A team of researchers from the Georgia Institute of Technology has developed an algorithm that teaches robots how to fall, allowing them to trip up with a little more grace, and hopefully cause themselves less damage when they do.
The new study builds on previous research that took inspiration from felines' innate ability to land on their feet. That project, conducted last year, involved studying the cat righting reflex, then designing an experiment that simulated a long drop, giving the robot enough time to right itself.
The new research builds on the knowledge from that study, but takes things a little further. Being able to fall correctly is a key skill, and teaching it to robots could make them a lot more practical. For example, it makes robots working on construction sites less likely to cause damage to themselves and others, and could allow for safe use around children or the elderly.
Additionally, if robot fall damage can be minimized, it would not only reduce the risk of harm to those around it, but also lower repair costs after an incident, which given the sophistication of the equipment involved, could be significant.
The new algorithm, developed by Georgia Tech's Professor Karen Liu and PhD graduate Sehoon Ha, works by determining the cause of the fall to determine the angle of the landing. It then takes into account the hardware constraints – such as how fast the robot can realistically move – before suggesting a sequence of movements that will allow for a steady and safe slowing of momentum.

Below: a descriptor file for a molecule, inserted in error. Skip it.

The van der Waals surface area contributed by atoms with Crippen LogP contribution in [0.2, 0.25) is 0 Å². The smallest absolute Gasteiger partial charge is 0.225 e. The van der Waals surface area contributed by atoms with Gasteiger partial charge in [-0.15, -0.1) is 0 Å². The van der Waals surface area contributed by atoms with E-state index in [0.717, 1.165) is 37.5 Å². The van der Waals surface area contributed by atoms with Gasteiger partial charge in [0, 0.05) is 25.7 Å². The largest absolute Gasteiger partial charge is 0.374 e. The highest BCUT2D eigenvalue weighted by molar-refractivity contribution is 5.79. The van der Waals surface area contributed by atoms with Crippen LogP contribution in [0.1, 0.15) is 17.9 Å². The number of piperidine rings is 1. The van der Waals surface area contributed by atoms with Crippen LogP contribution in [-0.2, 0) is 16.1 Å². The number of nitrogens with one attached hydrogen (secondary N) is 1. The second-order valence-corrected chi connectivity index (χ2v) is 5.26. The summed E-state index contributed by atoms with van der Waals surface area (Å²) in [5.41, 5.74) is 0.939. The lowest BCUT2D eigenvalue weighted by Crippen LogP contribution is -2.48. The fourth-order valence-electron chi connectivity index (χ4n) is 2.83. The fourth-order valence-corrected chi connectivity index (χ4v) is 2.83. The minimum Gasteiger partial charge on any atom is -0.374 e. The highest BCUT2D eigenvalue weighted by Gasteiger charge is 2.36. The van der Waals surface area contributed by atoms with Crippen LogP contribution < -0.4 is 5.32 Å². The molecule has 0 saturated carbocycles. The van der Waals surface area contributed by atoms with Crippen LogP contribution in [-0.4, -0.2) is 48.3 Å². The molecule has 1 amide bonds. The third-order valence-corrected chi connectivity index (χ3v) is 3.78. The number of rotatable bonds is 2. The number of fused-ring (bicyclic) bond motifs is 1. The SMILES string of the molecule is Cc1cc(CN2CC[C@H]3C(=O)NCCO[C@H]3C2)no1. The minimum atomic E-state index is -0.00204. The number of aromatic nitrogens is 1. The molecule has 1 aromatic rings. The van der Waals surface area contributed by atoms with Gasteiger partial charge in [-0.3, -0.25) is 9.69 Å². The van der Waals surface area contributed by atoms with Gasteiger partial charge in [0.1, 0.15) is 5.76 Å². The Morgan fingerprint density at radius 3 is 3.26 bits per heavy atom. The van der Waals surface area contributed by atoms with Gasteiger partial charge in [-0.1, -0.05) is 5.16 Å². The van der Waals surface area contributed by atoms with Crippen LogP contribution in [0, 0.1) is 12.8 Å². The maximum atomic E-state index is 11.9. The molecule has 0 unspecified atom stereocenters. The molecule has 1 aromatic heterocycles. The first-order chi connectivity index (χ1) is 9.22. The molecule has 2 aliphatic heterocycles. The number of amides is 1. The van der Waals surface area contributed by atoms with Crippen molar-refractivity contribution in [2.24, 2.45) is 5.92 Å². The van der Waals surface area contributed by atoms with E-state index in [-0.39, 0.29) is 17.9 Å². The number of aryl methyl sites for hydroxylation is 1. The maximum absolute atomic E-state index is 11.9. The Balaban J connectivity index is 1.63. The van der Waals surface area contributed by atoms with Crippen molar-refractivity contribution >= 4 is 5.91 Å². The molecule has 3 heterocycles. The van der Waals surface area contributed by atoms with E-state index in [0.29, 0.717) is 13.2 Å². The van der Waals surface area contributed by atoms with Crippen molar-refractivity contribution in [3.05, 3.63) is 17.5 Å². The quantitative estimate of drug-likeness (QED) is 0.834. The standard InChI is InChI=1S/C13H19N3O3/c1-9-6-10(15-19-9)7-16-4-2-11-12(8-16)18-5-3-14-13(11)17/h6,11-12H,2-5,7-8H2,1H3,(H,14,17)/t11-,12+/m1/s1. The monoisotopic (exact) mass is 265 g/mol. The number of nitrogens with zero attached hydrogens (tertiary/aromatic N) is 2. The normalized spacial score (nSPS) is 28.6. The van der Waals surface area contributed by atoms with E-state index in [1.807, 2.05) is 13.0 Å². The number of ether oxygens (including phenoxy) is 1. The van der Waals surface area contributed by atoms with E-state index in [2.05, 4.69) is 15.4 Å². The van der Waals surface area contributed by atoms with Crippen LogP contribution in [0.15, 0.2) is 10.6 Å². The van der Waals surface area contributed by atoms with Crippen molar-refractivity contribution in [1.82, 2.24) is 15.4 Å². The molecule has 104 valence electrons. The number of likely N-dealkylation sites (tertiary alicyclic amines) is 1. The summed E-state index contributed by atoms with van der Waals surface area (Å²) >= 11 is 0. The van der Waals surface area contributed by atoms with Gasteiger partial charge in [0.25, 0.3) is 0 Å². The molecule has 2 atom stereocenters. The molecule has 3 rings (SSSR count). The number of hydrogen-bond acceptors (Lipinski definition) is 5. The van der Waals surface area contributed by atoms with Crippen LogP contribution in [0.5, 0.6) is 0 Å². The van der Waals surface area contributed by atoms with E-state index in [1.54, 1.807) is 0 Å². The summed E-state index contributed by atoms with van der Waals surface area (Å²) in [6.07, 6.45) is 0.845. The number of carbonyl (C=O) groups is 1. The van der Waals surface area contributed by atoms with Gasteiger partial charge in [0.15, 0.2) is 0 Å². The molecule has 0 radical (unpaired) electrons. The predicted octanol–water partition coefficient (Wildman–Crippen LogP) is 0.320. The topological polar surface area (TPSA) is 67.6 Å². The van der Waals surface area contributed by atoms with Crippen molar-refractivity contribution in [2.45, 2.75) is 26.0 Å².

"We believe robots can learn how to fall safely," says Ha. "Our work unified existing research about how to teach robots to fall by giving them a tool to automatically determine the total number of contacts (how many hands shoved it, for example), the order of contacts, and the position and timing of those contacts. All of that impacts the potential of a fall and changes the robot’s response."
According to the team, it's a pretty versatile solution, telling a robot how to right itself after small stumbles, to moving into a rolling motion to recover from a high-speed fall.
The researchers presented their findings at the IEEE/RSJ International Conference on Intelligent Robots and Systems in Hamburg, Germany. You can see the algorithm in action during testing with a BioloidGP humanoid robot in the video below.